1 Samuel 23:11
Will the men of Keilah deliver me up into his hand? will Saul come down, as your servant has heard? O LORD God of Israel, I beseech you, tell your servant. And the LORD said, He will come down.
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EXPOSITORY (ENGLISH BIBLE)
(11) Will the men of Keilah deliver me up into his hand? will Saul come down, as thy servant hath heard?—There is a curious inversion of David’s questions here. In their logical sequence, of course the second, respecting Saul’s coming down, should have been put first, for the men of Keilah could not have delivered him into Saul’s hands if Saul had not come down. Dean Payne Smith suggests that in David’s earnest prayer “his two questions are put inversely to the logical order, but in accordance with the relative importance in his mind.” The Dean thinks “that when the ephod was brought forward, the questions were of course put, and replied to in their logical sequence.

“And the Lord said, He will come down.”

“ And the Lord said, They will deliver thee up.”

Thus the answer of the Urim and Thummin was given to the questions in their logical order. The Talmud has an interesting comment here. In consulting the Urim and Thummim, the enquirer is not to ask about two things at a time, for if he does, he will be answered about one only, and only about the one he first uttered, as it is said (1Samuel 23:11-12). David asked first “Will the men of Keilah deliver me into his hands?” and then he asked also “Will Saul come down?” The answer was to the second query. “And the Lord said He will come down.” But it has just been asserted that the enquirer will be answered only about the one thing he first uttered. To this it is replied, David framed his enquiry not in good order, but the reply of the Urim and Thummim was as though the enquiry had been in proper order. Hence when David became aware that his question had not been put properly, he repeated it again in better order, as it has been said, “Then said David, Will the men of Keilah deliver me and my men into the hand of Saul? And the Lord said, They will deliver thee up.”—Treatise Yoma, fol. 73, Colossians 1.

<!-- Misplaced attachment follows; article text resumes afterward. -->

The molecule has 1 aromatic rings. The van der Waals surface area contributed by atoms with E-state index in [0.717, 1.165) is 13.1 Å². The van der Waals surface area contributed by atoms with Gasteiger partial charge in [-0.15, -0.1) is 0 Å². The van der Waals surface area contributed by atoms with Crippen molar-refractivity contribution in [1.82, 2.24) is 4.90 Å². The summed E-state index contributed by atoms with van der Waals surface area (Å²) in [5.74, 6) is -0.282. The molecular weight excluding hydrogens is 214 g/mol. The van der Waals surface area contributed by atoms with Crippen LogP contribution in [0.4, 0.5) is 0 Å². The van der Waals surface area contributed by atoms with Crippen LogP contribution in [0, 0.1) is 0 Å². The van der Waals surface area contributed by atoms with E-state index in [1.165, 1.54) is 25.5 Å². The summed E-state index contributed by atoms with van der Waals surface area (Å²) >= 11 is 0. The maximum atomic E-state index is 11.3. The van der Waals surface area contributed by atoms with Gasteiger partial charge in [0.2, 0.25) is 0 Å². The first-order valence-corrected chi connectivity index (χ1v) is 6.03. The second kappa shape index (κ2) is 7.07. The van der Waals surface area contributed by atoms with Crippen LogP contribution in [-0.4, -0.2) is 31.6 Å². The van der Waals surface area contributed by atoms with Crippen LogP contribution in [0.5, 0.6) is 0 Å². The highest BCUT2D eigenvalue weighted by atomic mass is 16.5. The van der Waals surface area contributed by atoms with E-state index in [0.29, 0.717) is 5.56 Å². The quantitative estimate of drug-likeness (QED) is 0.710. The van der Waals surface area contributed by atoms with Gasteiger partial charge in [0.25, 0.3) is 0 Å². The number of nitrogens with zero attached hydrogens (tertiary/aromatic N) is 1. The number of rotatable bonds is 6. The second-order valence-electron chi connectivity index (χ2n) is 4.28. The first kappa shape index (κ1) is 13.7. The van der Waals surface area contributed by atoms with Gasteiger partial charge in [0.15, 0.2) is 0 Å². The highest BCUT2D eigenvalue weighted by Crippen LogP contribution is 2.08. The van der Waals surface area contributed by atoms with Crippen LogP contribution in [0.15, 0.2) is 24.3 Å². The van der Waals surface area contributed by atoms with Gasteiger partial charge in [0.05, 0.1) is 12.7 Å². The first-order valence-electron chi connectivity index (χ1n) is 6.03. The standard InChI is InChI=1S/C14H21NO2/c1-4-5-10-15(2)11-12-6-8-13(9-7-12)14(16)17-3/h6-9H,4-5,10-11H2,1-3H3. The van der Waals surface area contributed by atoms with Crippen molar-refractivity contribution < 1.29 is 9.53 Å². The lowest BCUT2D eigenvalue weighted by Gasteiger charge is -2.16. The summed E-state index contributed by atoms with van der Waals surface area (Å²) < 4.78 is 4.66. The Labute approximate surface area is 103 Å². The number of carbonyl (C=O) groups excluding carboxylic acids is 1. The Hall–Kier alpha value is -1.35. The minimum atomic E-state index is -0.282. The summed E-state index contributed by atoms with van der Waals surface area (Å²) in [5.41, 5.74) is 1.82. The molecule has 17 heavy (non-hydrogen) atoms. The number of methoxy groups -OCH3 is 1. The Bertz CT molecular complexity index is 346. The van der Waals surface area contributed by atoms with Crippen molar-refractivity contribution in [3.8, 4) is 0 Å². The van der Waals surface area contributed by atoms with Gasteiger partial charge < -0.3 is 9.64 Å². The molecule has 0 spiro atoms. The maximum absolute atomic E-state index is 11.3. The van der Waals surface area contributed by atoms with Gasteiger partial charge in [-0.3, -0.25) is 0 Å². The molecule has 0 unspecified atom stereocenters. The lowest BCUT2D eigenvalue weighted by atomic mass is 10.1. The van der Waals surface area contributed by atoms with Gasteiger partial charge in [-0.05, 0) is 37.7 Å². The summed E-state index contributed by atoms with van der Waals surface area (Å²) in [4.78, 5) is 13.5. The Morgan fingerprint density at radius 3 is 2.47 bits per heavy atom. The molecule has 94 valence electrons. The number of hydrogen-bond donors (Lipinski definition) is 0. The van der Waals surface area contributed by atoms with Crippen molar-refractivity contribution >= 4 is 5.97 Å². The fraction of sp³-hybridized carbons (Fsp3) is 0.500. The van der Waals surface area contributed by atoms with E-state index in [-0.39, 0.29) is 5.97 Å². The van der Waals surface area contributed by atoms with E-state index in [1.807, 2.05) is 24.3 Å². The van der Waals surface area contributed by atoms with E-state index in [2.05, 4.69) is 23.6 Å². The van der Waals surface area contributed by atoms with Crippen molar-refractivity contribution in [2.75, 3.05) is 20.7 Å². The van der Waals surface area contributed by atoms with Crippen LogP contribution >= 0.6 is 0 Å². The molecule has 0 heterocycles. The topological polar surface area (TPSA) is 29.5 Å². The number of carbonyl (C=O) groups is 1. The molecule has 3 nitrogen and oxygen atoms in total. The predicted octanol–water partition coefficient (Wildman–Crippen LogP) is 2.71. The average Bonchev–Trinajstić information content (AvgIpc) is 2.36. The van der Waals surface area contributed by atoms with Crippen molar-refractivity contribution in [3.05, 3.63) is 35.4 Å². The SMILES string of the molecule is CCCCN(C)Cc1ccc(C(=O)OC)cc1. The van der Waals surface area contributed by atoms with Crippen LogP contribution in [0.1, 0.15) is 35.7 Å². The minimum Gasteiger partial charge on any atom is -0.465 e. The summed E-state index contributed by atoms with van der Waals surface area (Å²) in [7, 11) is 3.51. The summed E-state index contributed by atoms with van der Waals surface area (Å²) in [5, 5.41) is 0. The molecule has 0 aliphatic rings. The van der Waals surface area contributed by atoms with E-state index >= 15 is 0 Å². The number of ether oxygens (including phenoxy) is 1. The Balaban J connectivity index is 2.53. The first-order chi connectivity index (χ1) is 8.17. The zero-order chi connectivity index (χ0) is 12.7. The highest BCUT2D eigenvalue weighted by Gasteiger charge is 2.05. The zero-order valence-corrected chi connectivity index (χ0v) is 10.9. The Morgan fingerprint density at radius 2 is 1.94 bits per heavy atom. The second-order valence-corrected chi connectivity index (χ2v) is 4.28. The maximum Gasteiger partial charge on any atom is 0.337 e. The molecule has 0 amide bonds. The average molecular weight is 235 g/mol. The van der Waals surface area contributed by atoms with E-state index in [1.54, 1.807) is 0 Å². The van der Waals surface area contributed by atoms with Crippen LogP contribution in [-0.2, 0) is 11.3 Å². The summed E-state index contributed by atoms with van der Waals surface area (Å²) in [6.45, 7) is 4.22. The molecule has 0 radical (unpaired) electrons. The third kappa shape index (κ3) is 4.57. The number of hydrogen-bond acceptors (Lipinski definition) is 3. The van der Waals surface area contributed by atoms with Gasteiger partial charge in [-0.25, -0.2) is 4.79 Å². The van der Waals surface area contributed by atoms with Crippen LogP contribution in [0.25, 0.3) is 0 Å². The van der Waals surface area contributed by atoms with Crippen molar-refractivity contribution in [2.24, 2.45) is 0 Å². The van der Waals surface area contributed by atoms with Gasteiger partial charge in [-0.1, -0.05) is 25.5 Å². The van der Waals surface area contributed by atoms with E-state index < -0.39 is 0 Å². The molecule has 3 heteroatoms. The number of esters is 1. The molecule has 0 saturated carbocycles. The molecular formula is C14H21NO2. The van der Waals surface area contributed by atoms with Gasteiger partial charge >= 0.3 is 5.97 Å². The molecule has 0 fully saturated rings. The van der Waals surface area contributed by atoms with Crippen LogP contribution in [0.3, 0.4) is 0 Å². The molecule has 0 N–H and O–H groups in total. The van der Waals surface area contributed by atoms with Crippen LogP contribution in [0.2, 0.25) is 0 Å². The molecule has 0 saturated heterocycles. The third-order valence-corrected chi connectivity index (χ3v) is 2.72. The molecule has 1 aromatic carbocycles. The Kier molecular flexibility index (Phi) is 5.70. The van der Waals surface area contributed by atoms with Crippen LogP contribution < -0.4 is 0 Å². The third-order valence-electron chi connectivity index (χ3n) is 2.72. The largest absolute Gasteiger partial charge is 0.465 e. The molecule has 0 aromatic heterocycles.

23:7-13 Well might David complain of his enemies, that they rewarded him evil for good, and that for his love they were his adversaries. Christ was used thus basely. David applied to his great Protector for direction. No sooner was the ephod brought him than he made use of it. We have the Scriptures in our hands, let us take advice from them in doubtful cases. Say, Bring hither the Bible. David's address to God is very solemn, also very particular. God allows us to be so in our addresses to him; Lord, direct me in this matter, about which I am now at a loss. God knows not only what will be, but what would be, if it were not hindered; therefore he knows how to deliver the godly out of temptation, and how to render to every man according to his works.If Gad was with David at the forest of Hareth 1 Samuel 22:5, and there inquired for him of the Lord 1 Samuel 23:2,1 Samuel 23:4, but did not accompany him to Keilah, and if Abiathar's flight occurred at the time of David's being at Keilah, we have an additional striking instance of God's watchful providential care of David in thus sending Abiathar to supply the place of Gad at so critical a moment. 9. he said to Abiathar the priest, Bring hither the ephod—The consultation was made, and the prayer uttered, by means of the priest. The alternative conditions here described have often been referred to as illustrating the doctrine of God's foreknowledge and preordination of events. Will the men of Keilah deliver me up, to wit, if I continue in their city, and if Saul come down?